Sitecore Corrupted Instance Manual Uninstall

Vasiliy Fomichev

In Errors, Installation Posted

Sitecore as done a great job being flexible in the way it can be installed, which allows us developers customize it exactly the way we like it best. To kick off, let’s look at the ways we can install Sitecore:

  • Sitecore Installation Wizard – a Sitecore installer executable, traditionally downloaded from and run with admin privileges
  • Sitecore Instance Manager – a lightweight program that can be downloaded from Sitecore Marketplace and used for installing specific CMS instances and preferred modules
  • Sitecore Rocks – Visual Studio plugin that makes developers’ life happy!
  • Scripted Install – some partners create new Sitecore installations on daily basis for breakfast, lunch, and dinner, thus, it makes sense to write a custom PowerShell or similar script that automates the manual steps would need to be taken to install Sitecore from an archive, which can also be downloaded from
  • Manual Install – this is a preferred method by all who like to be in control, it’s very much less intrusive and transparent than other options.

This article focuses on the first option, which seems to be the most popular choice for those just starting with Sitecore. Personally, tend to avoid it as much as possible, due to its intrusive and messy nature. Instead of reinventing a wheel and going over the installation process, which Sitecore has described in detail in multiple installation documents documents, the blog focuses on uninstalling Sitecore that was installed using the executable installer, and in particular about problematic installs that cannot be pulled out of the operating system by simply using the same installer or Windows Programs and Features uninstall feature.

Stecore Installation Error -  Instance Exists

Stecore Instance Exists Error

Way too often after installing Sitecore, we end up changing the filesystem permissions and moving files and databases around. Such modification, unfortunately, result in errors, when trying to uninstall the CMS via Windows Programs and Features. A natural reaction to these errors is to manually uninstall the instance, which would include:

  1. Deleting the IIS website instance in the IIS Manager
  2. Deleting the databases used by the instance
  3. Deleting the root folder in the filesystem

Unfortunately, that still leaves the Sitecore instance in the list of installed programs, forcing developers to use a different name for a replacement instance, eventually creating a list of fake Sitecore instances in Programs and Features. Fortunately, there is a very easy fix for this. Let’s take a look at the issues one would run into, while trying to install a Sitecore instance after completing the three steps above:

  1. The name you entered is not unique.Reason: Sitecore executable installer creates a registry entry under HKEY_LOCAL_MACHINE\SOFTWARE\Wow6432Node\Sitecore CMS that is used to display information in Windows Programs and Features, the contents of this key are also checked during the installation process and if a child key with the same key as the one being installed is found, the above error message is shown.Workaround: Simply delete the registry key containing the information about the previously installed instance under HKEY_LOCAL_MACHINE\SOFTWARE\Wow6432Node\Sitecore CMS.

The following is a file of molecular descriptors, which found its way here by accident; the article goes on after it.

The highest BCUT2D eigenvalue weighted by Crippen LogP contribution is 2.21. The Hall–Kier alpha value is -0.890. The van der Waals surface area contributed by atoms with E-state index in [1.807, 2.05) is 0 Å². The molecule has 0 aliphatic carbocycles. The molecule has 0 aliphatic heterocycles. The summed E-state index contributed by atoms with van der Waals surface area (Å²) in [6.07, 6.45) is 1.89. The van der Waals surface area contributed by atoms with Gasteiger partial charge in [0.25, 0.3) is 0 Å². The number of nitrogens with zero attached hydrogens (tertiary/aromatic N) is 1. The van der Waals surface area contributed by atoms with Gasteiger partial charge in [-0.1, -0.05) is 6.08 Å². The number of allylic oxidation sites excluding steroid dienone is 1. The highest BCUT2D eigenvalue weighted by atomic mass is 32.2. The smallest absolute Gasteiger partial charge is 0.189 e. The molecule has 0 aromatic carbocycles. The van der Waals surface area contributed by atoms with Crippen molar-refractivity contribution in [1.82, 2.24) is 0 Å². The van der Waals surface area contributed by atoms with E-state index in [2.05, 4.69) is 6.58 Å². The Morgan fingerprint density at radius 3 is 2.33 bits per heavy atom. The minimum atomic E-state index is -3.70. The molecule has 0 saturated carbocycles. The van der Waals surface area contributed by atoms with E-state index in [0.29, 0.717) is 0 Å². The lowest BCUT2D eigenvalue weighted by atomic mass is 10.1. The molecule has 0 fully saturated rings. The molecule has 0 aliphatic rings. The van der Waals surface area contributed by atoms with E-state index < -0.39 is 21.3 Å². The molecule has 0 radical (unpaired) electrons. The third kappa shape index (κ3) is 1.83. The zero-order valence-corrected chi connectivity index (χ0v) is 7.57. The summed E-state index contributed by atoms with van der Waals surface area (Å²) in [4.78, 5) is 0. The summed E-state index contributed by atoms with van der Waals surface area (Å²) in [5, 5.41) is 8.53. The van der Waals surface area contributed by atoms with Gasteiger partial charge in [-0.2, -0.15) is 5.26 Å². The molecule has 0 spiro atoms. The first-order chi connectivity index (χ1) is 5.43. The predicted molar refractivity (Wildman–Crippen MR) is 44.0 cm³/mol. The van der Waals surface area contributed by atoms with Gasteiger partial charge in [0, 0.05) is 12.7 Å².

2. Failed to execute SQL string, error detail: Unable to open the physical file {path to SQL files}Reason: Sitecore installer checks the user temp directory with the same instance name for database files, and if found, seems to not copy them into the {root}\Databases folder. This seems a bit cheap to me personally; it seems that checking the actual location where the MDF and LDF files would be copied to would make more sense.Workaround: Delete the instance folder under C:\Users\{username}\AppData\Local\Temp\ .
    Sitecore Registry Key

    Sitecore Registry Key

Once both workarounds have been implemented, the previous Sitecore installation listing should be gone from  Windows Programs and Features and the subsequent install of a new instance with the same name should succeed.

Please keep in mind that the above steps do not completely remove the Sitecore installer’s footprint on the operating system. For the extra curious, here is a registry snapshot comparison outlining the changes caused by the installer (and whatever other processes were running at that time) created by RegShot: Sitecore install registry footprint

*** The above procedure and the registry snapshot has been tested in Windows 8.1 with Sitecore 7.1 rev.130926.


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  • Hafidz Fairiz
    January 12, 2017 at 10:59 pm

    Thanks, it solved my frustated problem 🙂

  • Vasiliy Fomichev
    May 13, 2016 at 11:53 am

    Glad this was helpful, guys! @DylanMcCurry:disqus@petegibbins:disqus

  • DylanMcCurry
    April 26, 2016 at 9:48 am

    Thanks for writing this up, Vasiliy! Happens to me occasionally, and it’s always a pain to remove a bad instance.

  • Pete Gibbins
    February 3, 2016 at 3:23 am

    Thanks for this info – brilliant stuff!

  • Vasiliy Fomichev
    July 10, 2014 at 1:50 pm

    Another test